The day before Thanksgiving, and the cooking begins in earnest. I'm here to answer any and all cooking questions. You can leave a comment below, email me at email@example.com or tweet to @FeedMeLI. I’ll post the answers here on the blog.
THE CONVERSATION SO FAR
newyork2011 left this comment on the blog “I would like to serve a hot hors d’oeuvre on Thanksgiving; however, I only have one oven. Would there be any problem if I remove my turkey from the oven after cooking for an hour to cook my hors d’oeuvre and then afterward replace the turkey for the remaining time? Would it be easier to go with a cold hors d’oeuvre?”
It would certainly be easier to go with a cold hors d’oeuvre. On Thanksgiving, I’m often inclined to go with no hors d’oeuvre at all: there is so much food to come, why encourage your guests to fill up on canapes? A couple of bowls of nuts and / or olives is really all you need.
However, if you want to serve hot hors d’oeuvre, do not remove the turkey from the oven in the middle of its cooking time. Sitting on the counter, your par-cooked turkey is a perfect breeding ground for microorganisms. Here’s a better idea: A cooked 14-pound bird needs to rest for a good 45 minutes after it comes out of the oven before being carved; covered loosely with foil it will stay hot for twice that amount of time. A larger bird will stay hot even longer. As soon as your turkey comes out of the oven, insert your hors d’oeuvre. They will cook even quicker if they start out at room temperature.
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Ana Cruz emailed this question: How many days may I safely keep a fresh turkey before cooking it?
All the sources I consulted, including the USDA Food Safety and Inspection Service, advised one to two days tops for keeping a fresh turkey in a home refrigerator. Initially this didn’t make sense to me since pretty much every raw turkey in America is waiting to be cooked on Thursday and I didn’t understand why the turkey cared whether it sat in your refrigerator or in the store’s.
So I called the USDA's Meat and Poultry Hotline and learned this: Most home refrigerators are set to about 40 degrees Fahrenheit; in the market fresh turkeys are kept in refrigerators set at 26 degrees. Doesn’t 26 degrees freeze the turkey? I asked the USDA rep? No, she told me. Turkey is not water; at 26 degrees the meat does not freeze.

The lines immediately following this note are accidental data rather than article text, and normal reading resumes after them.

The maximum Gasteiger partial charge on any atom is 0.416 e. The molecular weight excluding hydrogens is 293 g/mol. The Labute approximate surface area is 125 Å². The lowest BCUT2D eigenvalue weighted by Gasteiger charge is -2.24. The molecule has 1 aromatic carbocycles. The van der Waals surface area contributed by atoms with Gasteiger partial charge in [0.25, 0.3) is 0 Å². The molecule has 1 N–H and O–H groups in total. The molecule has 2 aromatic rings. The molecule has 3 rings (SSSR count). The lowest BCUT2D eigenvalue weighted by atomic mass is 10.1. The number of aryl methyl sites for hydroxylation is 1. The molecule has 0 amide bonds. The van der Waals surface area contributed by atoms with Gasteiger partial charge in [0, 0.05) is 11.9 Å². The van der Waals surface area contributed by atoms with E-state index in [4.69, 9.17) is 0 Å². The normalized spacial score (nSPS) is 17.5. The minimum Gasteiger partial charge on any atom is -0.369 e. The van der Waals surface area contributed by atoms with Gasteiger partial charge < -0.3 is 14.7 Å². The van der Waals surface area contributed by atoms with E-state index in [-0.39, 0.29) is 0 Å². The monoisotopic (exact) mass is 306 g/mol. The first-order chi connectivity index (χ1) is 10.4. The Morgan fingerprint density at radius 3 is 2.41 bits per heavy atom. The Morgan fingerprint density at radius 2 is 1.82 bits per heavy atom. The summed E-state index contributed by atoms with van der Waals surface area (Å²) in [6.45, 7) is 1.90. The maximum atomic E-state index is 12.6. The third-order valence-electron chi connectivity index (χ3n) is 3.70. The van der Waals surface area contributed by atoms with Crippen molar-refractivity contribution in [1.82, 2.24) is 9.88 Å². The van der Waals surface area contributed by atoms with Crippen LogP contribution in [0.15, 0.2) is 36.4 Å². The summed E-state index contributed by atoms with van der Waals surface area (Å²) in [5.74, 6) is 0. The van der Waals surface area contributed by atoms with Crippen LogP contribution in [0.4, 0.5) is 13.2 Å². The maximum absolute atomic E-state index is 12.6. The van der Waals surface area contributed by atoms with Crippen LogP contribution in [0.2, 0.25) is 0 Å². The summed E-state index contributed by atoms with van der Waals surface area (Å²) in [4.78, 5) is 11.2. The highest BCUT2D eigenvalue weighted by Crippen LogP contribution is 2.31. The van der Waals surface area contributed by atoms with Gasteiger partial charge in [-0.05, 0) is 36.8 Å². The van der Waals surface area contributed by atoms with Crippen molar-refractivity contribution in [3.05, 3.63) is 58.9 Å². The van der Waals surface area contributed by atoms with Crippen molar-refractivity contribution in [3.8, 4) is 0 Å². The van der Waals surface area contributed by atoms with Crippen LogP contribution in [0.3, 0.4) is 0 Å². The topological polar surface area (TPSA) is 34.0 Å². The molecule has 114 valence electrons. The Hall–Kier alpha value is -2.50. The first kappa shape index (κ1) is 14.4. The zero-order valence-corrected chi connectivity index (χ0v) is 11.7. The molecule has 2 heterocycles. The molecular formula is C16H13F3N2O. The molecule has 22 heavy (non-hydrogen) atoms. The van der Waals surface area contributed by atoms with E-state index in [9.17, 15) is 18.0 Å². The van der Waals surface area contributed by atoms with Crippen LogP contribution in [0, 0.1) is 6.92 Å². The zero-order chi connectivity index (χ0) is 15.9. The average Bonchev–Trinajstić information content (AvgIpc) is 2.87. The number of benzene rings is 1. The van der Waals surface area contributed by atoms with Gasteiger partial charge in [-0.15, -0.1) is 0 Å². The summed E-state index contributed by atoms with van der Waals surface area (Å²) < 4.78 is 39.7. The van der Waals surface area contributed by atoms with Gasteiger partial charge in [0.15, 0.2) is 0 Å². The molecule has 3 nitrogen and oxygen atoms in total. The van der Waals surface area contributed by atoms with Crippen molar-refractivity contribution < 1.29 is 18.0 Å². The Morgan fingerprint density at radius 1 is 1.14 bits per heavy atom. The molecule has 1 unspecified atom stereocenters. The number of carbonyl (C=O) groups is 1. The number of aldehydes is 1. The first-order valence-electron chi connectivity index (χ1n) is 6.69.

So, Ana. Try to pick up your turkey no earlier than Tuesday evening.
Selina Eve Borrero-Taranto posted to Newsday’s Facebook page: “How can I make a good gravy from the turkey .?.?. Mine always is terrible!”
Selina, there are three elements of gravy: fat, flour and stock. To make gravy, you cook flour in fat, then you whisk in stock. The flour-fat mixture thickens the stock and you’ve got gravy. Check out this recipe for gravy; it should serve you well. Make sure you cook the flour and fat for a few minutes, otherwise your gravy will taste like raw flour. Make sure you season the gravy with salt and pepper. If it has lumps in it, simply pass it through a strainer. If your gravy is terrible for some other reason, comment below or email me!
NewsDay3 tweeted “What size turkey do I need for 20 people?”
The short answer is 20 pounds. But I found a great little calculator on the Butterball Turkey website. “Plan Perfect Portions” allows you to enter the number of adults and children, whether your guests are light or heavy eaters, and if you want leftovers. Then it tells you how big a bird you’ll need, and also how much stuffing, in both cups and ounces.
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Newsday’s website also offers a wealth of helpful information. Columnist Lauren Chattman has written a great story about introducing exotic flavors to Thanksgiving favorites; recipes include a turkey rub with chili and cumin, sweet potatoes with mustard seeds, cranberry sauce with Chinese five-spice powder.
We’ve also posted dozens of recipes and tips from years past. See them here.
And if you’re looking for a restaurant to relieve you of the burden of cooking, here are suggestions from Peter Gianotti.